Sand Is Great for Cows, but Other Challenges Exist
William Bickert [retired] and Dana Kirk
Sand in manure is abrasive to handling equipment and tends to settle in trenches, pipes, tanks, and storages. Experience has taught us that you should not put sand-laden manure in pits, pipes, trenches, or tanks which you cannot access easily in order to clean out the sand or grit that settles.
Managing sand-laden manure with daily haul or long-term concrete storages operated as skim-and-haul are time-proven methods. Additional water such as rain or milking center wastewater is usually excluded from the sand-laden manure to avoid dilution and unintentional settling of the sand.
"Rule Number One: Don’t allow manure that contains sand or grit to enter places where, if it separates and settles, it could not be removed easily."
Why We Separate Sand
Actually, this list of reasons mirrors the progression of our past research on sand separation. We started with the goal of removing sand from the manure stream to reduce damage to equipment and sand settling in storage. Then we discovered that we could reclaim sand without manure solids being included. The fact that small quantities of sand remained in the manure stream was tolerated. More recently, we are seeing interest in manure treatment technologies that demand a “sand-free” manure stream. No sand should remain in the manure stream, and no manure solids should be left in the reclaimed sand.
Achieving the last goal presents a complex challenge. The ideal conditions for removing sand from manure are not necessarily the same as the conditions most ideal for reclaiming clean sand for reuse. Subsequently, systems in the third category must provide a high degree of control and likely will require more than one stage of separation. Sand-manure separation is not as simple as it first appears.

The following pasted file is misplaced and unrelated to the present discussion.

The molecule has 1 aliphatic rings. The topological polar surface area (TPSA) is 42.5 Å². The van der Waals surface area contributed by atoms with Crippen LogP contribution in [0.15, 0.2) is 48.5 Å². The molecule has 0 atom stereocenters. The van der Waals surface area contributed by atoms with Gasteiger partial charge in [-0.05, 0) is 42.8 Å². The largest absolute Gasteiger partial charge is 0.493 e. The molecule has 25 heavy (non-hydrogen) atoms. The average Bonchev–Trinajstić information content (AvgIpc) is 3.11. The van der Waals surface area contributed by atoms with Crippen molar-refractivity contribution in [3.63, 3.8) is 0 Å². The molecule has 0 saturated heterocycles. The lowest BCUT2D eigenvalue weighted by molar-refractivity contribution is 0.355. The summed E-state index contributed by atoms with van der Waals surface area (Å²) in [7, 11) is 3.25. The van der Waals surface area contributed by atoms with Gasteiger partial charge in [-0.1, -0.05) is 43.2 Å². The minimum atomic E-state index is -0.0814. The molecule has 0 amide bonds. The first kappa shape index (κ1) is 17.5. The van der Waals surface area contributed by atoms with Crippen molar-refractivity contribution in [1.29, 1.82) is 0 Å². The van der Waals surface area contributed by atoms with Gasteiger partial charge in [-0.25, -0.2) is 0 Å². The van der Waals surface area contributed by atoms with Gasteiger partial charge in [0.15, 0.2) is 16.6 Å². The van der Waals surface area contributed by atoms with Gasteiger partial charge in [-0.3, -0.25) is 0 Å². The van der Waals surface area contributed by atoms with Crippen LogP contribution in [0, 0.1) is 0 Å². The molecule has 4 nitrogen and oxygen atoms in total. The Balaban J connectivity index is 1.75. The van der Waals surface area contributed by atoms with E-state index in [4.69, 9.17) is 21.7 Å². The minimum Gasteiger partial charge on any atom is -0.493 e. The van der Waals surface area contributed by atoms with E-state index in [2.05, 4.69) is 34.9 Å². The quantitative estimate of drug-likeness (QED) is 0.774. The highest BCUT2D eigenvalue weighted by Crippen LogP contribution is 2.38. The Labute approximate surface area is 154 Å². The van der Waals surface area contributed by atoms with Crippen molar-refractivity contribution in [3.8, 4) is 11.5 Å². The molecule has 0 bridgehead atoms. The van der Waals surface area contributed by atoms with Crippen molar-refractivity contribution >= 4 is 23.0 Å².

Here’s How It Works
Simply put, this difference in settling rates is the basis for all methods of separation currently in use — mechanical separators, cyclones, sand lanes, settling aprons and basins.
The degree of success depends on high-quality dilution water containing few manure solids and a velocity component for buoyancy to keep manure solids in suspension. In addition, choice of sand is important to the success of separation. Because sand grains vary in size and shape, they settle at different rates — coarse sand settles faster than fine sand. Unfortunately, fine-grained sands tend to settle at a similar rate as some of the manure solids which presents a challenge that can range from moderate, if some fine sand left in the manure stream is tolerable, to complex, if the goal is to reclaim sand for bedding and a sand-free manure stream.
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